The winter months can truly play havoc with our skin. Cooler temperatures, harsh winds and heated air conditioning can all strip the skin of its natural moisture, leaving us with dull, flaky or dry complexions. While we can try to combat these effects through the use of facial moisturisers, the foods we are eating are just as important as our skincare routine when it comes to maintaining a supple, radiant glow throughout the winter - good nutrition is essential.
Our skin cells require a variety of nutrients in order to flourish and regenerate. When we consume foods that are high in vitamins, minerals and amino acids it is reflected in our faces. From boosting the body’s natural production of collagen and elastin, to protecting against UV damage and retaining our natural oils, the inside-out effects of a balanced diet on our skin cannot be underestimated. So what foods should we be consuming in winter?
1. Oily Fish
A portion of salmon, mackerel or trout is an excellent source of lean protein and contains essential omega 3 fatty acids - perfect for those who suffer from dry skin in colder weather. If your diet is lacking in healthy fats, skin cells are less able to retain moisture and therefore lose their plumpness, resulting in dry, itchy skin. Try to incorporate a serving of oily fish three times per week.
Tomatoes are high in lycopene - an antioxidant which fights free radicals. Lycopene can help reduce sun damage by increasing our skin’s natural SPF, and is best absorbed when tomatoes are cooked (the heat releases antioxidant from the plant cells) and served alongside good fats like olive oil or avocado.
This tasty winter vegetable is filled with alpha hydroxy acids and fruit enzymes which increase skin cell turnover, leaving your skin looking brighter and smoother. It also contains Vitamins A and C which help to boost collagen production and reduce the effects of ageing.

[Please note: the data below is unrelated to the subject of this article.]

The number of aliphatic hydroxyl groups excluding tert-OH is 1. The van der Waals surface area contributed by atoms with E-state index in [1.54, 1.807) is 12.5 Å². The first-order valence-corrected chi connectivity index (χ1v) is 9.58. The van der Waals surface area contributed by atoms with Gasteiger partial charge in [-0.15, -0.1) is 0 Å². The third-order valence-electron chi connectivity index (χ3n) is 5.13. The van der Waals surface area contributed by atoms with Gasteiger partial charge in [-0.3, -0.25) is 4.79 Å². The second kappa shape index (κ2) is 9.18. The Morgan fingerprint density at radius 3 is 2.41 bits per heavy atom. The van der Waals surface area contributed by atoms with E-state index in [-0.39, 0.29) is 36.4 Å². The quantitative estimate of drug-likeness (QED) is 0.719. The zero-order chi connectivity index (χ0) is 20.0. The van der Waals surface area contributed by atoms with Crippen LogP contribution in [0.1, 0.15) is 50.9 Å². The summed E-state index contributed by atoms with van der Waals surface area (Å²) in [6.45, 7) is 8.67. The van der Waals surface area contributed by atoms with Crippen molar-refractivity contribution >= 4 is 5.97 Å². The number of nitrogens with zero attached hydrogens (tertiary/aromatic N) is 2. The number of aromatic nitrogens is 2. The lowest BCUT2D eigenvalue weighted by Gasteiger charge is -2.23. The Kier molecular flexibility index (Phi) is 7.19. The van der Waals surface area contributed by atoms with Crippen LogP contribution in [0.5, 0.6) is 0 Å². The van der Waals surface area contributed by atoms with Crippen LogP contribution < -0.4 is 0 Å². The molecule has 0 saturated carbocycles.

4. Edamame Beans
Not only are edamame beans packed with protein, fibre and antioxidants, they contain plenty of Vitamin A which helps to keep skin feeling soft and smooth and acts as an excellent immunity booster during winter.
5. Kiwi Fruit
A single kiwi fruit contains almost all of your daily Vitamin C requirements- even more so than an orange. Vitamin C stimulates collagen synthesis which helps the skin to retain its tautness and reduces the appearance of fine lines.
6. Chia Seeds
The ancient Aztecs were well aware of the benefits of chia seeds long before they became a contemporary health-food staple. One serving of chia seeds contains more calcium than milk, helping to increase skin cell turnover and assist with moisture retention. They also contain plenty of omega 3 fatty acids, which lead to a glowing complexion.
Perfect for a hearty winter breakfast, oats contain both anti-inflammatory and antioxidant properties which are great for those with eczema or sensitive skin. Oatmeal can also be used as a face mask or bath soak due to its gentle emulsifying and cleaning properties.
8. Pink Grapefruit
Pink grapefruit is filled with antioxidants which help to fight free radicals. This reduces the impact of wrinkles, discolouration and dullness. Like oats, pink grapefruit is also highly beneficial when applied directly to the skin, helping to manage oil control and reduce dullness.
9. Almond Milk
For those who are prone to acne, eczema or regular breakouts, try switching from dairy milk to almond or soy milk. Dairy can often aggravate acne, rashes and wrinkles due to its inflammatory nature. Unsweetened almond milk is high in Vitamin E, which helps to reduce the impact of sun damage on the skin.
10. Olive Oil
Consuming just one tablespoon of olive oil per day can be highly beneficial for the skin as it is filled with anti-ageing antioxidants which help to reduce the impact of UV and sun damage. Drizzle it over toast and tomato in the morning or use it to dress a leafy salad.
By nourishing yourself with plenty of good fats, protein and vitamins on the inside, you’ll soon be able to see the effects on the outside, with radiant, healthy looking skin all winter long.